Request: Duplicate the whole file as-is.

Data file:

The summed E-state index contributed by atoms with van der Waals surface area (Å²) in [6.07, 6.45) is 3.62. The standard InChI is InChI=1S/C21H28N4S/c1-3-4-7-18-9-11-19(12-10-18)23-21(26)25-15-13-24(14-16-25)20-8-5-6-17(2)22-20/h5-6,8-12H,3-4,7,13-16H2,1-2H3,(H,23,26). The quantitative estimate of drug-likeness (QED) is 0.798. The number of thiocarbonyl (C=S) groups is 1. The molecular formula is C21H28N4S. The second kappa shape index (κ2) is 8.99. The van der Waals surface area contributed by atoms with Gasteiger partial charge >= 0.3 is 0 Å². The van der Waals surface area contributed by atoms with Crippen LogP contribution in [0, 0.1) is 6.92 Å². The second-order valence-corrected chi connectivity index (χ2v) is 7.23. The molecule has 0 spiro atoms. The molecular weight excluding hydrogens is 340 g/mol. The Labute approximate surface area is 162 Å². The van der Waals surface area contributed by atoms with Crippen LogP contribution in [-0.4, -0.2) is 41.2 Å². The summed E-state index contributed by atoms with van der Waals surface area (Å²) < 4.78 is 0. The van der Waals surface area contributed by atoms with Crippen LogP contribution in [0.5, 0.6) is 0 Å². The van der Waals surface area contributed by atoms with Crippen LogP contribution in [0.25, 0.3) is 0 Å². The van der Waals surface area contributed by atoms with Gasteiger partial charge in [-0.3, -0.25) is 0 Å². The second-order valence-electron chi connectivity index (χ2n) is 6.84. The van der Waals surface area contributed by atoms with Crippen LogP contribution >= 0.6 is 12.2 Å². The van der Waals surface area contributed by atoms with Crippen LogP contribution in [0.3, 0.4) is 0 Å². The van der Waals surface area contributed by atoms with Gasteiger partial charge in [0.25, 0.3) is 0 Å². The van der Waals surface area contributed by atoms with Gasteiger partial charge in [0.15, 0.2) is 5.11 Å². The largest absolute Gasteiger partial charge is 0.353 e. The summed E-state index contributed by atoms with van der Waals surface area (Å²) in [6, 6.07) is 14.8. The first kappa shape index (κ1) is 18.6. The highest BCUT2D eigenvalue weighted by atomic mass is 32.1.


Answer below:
The summed E-state index contributed by atoms with van der Waals surface area (Å²) in [6.07, 6.45) is 3.62. The standard InChI is InChI=1S/C21H28N4S/c1-3-4-7-18-9-11-19(12-10-18)23-21(26)25-15-13-24(14-16-25)20-8-5-6-17(2)22-20/h5-6,8-12H,3-4,7,13-16H2,1-2H3,(H,23,26). The quantitative estimate of drug-likeness (QED) is 0.798. The number of thiocarbonyl (C=S) groups is 1. The molecular formula is C21H28N4S. The second kappa shape index (κ2) is 8.99. The van der Waals surface area contributed by atoms with Gasteiger partial charge >= 0.3 is 0 Å². The van der Waals surface area contributed by atoms with Crippen LogP contribution in [0, 0.1) is 6.92 Å². The second-order valence-corrected chi connectivity index (χ2v) is 7.23. The molecule has 0 spiro atoms. The molecular weight excluding hydrogens is 340 g/mol. The Labute approximate surface area is 162 Å². The van der Waals surface area contributed by atoms with Crippen LogP contribution in [-0.4, -0.2) is 41.2 Å². The summed E-state index contributed by atoms with van der Waals surface area (Å²) < 4.78 is 0. The van der Waals surface area contributed by atoms with Crippen LogP contribution in [0.5, 0.6) is 0 Å². The van der Waals surface area contributed by atoms with Crippen LogP contribution in [0.25, 0.3) is 0 Å². The van der Waals surface area contributed by atoms with Gasteiger partial charge in [-0.3, -0.25) is 0 Å². The second-order valence-electron chi connectivity index (χ2n) is 6.84. The van der Waals surface area contributed by atoms with Crippen LogP contribution >= 0.6 is 12.2 Å². The van der Waals surface area contributed by atoms with Crippen LogP contribution in [0.3, 0.4) is 0 Å². The van der Waals surface area contributed by atoms with Gasteiger partial charge in [0.25, 0.3) is 0 Å². The van der Waals surface area contributed by atoms with Gasteiger partial charge in [0.15, 0.2) is 5.11 Å². The largest absolute Gasteiger partial charge is 0.353 e. The summed E-state index contributed by atoms with van der Waals surface area (Å²) in [6, 6.07) is 14.8. The first kappa shape index (κ1) is 18.6. The highest BCUT2D eigenvalue weighted by atomic mass is 32.1.